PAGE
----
^     The root of the domain - only what is on the right of this will be matched.
.     (period) Match anything
\     First part used with a meta character (see examples below)
\d    Match only digits
\D    Match only non-digits
\w    Match only words
\W    Match any non-words
\s    Match any white space
\S    Match any non-white space
*     Match the character to the left and match it 0 or more times.
+     Match the character to the left one or more times

*Note: If there is no d, w, s (or other meta character) then the character proceeding the \ is treated literally. You can also escape a backslash; \d tells regex to treat it as a digit, however \\d tells regex to actually look for a \d (literally as a backslash and d).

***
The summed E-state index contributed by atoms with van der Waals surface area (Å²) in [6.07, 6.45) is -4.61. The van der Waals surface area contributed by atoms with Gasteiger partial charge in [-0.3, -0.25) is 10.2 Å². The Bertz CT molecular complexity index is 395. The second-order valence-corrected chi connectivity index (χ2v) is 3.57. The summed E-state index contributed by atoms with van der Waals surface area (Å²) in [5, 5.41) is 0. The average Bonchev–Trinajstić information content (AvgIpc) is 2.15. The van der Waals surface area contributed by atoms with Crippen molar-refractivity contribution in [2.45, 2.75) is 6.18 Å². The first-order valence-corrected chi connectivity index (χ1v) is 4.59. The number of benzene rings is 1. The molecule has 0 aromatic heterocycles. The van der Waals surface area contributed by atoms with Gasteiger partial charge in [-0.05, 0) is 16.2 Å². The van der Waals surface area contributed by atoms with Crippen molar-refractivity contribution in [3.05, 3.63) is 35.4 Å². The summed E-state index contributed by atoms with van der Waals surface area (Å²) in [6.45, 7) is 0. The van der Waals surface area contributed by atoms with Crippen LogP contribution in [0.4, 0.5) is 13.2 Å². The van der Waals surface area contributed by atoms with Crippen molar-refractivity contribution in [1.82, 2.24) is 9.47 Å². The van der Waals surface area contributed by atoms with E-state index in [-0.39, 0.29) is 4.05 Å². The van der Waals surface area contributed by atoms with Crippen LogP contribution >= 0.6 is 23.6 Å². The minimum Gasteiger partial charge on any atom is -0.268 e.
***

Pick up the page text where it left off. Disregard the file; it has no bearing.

As another example, if you have a directory with spaces in the name such as “directory name,” you would need to escape the space (escape means put \ in front of something) as follows:

directory\ name == “directory name”

Regular Expression Examples

== Strip “articles” out of the URL ==

http://www.bees.com/articles/bees/bee-left-in-the-cold
Regex:        ^    /articles/(.*)/       (.*)
Variables:         /          $1 /        $2
http://www.bees.com/        /bees/bee-left-in-the-cold
Resulting URL: http://www.bees.com/bees-abuse-1/bee-left-in-the-cold

== Strip out the .html from http://www.bees.com/filename.html ==

http://www.bees.com/honey_bees.html
Regex:     ^       /    (.*) \.html$
Variables:         /     $1   /
http://www.bees.com/honey_bees/
Resulting URL: http://www.bees.com/honey_bees/